All posts by tsubasa

The Plantsitter

My final project takes care of plants. It came out a little different from what I imagined when I pitched the idea in class.

First of all, I went to Canal Plastic to buy a half-dome plastic, but they didn’t have it and they were very rude, so I decided to take my business elsewhere. I ended up buying a birdcage from a friendly hardware store near my apartment. 

It’s not exactly how I planned it, but I am happy with this. And I like the idea of plant trapped in a birdcage too.

Second of all, instead of making a gravity water system with a water valve, I decided to use a water pump. It kind of complicated things, but I will talk about it later.

I started with making the soil moisture sensor work. I picked up a moisture sensor from Tinkersphere. I won’t be able to connect the arduino to my desktop all the time, so I used a LCD to show the soil moisture instead of using the serial monitor.

I wanted arduino to water plants only in the evening, but like I said, I won’t be able to connect arduino to the desktop (to get time), so I had to get a RTC (real time clock), so I went back to Tinkersphere again. RTC has its own backup battery and now arduino can track time even after being disconnected from the computer.

Next part was to control the UV light. I ordered Power Switch Tail as it was suggested in the class. The power switch tail came with a manual (unlike other parts you get for arduino) and it was pretty self explanatory.

At 3pm, piezo speaker plays “Twinkle Twinkle” and the light turns on. It turns off at 8pm. Except for Sunday because I like to sleep in. I ended up planting California Bluebells, and they like shades. So, only getting UV light from 3pm to 8pm is good for them.


So far, so good. Now I’m trying to use a water pump and that’s when things got confusing. I know we learned how to use 12V motor in class, but I forgot how and was really scared to fry the USB port. I went to Tinkersphere again (the cashier remembers me by now), to get a transistor and diode to protect arduino from the backlash. I also had to get a relay, and that I didn’t know how to use and couldn’t find a useful information online. So, the cashier at Tinkersphere helped me. Anyways, I tested the water pump and it worked.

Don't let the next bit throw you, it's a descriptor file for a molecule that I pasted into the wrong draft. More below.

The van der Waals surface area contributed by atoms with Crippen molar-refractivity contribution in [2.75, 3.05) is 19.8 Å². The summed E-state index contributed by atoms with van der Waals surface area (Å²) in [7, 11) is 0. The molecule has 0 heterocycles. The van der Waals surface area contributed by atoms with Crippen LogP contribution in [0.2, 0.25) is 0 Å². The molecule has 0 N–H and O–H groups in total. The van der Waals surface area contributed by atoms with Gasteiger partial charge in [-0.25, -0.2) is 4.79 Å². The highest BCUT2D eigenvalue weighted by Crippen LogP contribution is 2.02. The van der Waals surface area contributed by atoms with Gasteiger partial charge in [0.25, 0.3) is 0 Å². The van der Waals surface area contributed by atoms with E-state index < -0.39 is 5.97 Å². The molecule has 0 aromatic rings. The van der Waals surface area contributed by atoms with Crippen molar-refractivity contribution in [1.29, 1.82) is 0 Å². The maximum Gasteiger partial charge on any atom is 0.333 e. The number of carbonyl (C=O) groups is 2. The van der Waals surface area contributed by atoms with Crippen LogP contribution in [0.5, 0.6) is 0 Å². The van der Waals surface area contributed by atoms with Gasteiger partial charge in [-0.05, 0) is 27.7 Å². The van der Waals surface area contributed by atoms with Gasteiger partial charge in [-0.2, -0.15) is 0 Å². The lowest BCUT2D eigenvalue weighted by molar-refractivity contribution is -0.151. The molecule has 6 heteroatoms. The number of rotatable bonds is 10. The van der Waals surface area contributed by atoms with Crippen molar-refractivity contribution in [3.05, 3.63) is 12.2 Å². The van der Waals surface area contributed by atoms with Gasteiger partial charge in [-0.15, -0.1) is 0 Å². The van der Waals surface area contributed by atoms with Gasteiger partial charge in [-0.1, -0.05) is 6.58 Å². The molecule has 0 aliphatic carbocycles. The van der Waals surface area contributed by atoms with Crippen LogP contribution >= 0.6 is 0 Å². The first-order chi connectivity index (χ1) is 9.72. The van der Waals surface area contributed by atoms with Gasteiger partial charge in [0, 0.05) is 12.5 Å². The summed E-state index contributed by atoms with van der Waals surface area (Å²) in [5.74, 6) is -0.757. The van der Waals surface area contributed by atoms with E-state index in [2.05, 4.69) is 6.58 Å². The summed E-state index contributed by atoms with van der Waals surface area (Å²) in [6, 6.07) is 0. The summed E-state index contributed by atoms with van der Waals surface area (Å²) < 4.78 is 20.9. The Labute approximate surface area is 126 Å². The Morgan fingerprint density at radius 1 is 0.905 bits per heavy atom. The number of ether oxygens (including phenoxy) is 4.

At 7:30pm, the plantsitter checks if the soil is dry (soil moisture less than 50%), the plantsitter will play “Twinkle Twinkle” again and water the plant. If not, it doesn’t do anything. I did some testing and leaving the pump on for 20 seconds was the best. It’s enough time for water to travel through the tube, waters the plant, but not too long so it doesn’t overflow the pot.

Here is a video of the plantsitter watering the plant after mounting it to the birdcage. Originally I had the water on the floor, but the pump wasn’t strong enough to push water all the way up, so now it’s on the shelf. The plastic container doesn’t look very nice, so I am planning on getting a nice glass to put water in.

I’ve added some moss for the look.

Now it’s finished!


code can be found here

a small progress

I was planning on building the plant-sitter last week, but I became really busy with my work and didn’t have the time to shop around the parts I needed for the plant-sitter. I ordered some parts, seeds and moss online and going to Canal Plastic tomorrow.

I did some research on the plants. I wanted some kind of a goal for this project, so I thought maybe blooming a flower would be a nice goal.

I am thinking of using Peace Lily for this project. Peace Lily needs medium to low light (trying to save con-ed bill here). Keeping the plant in a low light situation without direct sunlight helps the flower to bloom. So, I think controlled sunlight with the plant-sitter’s UV light is actually perfect for Peace Lily.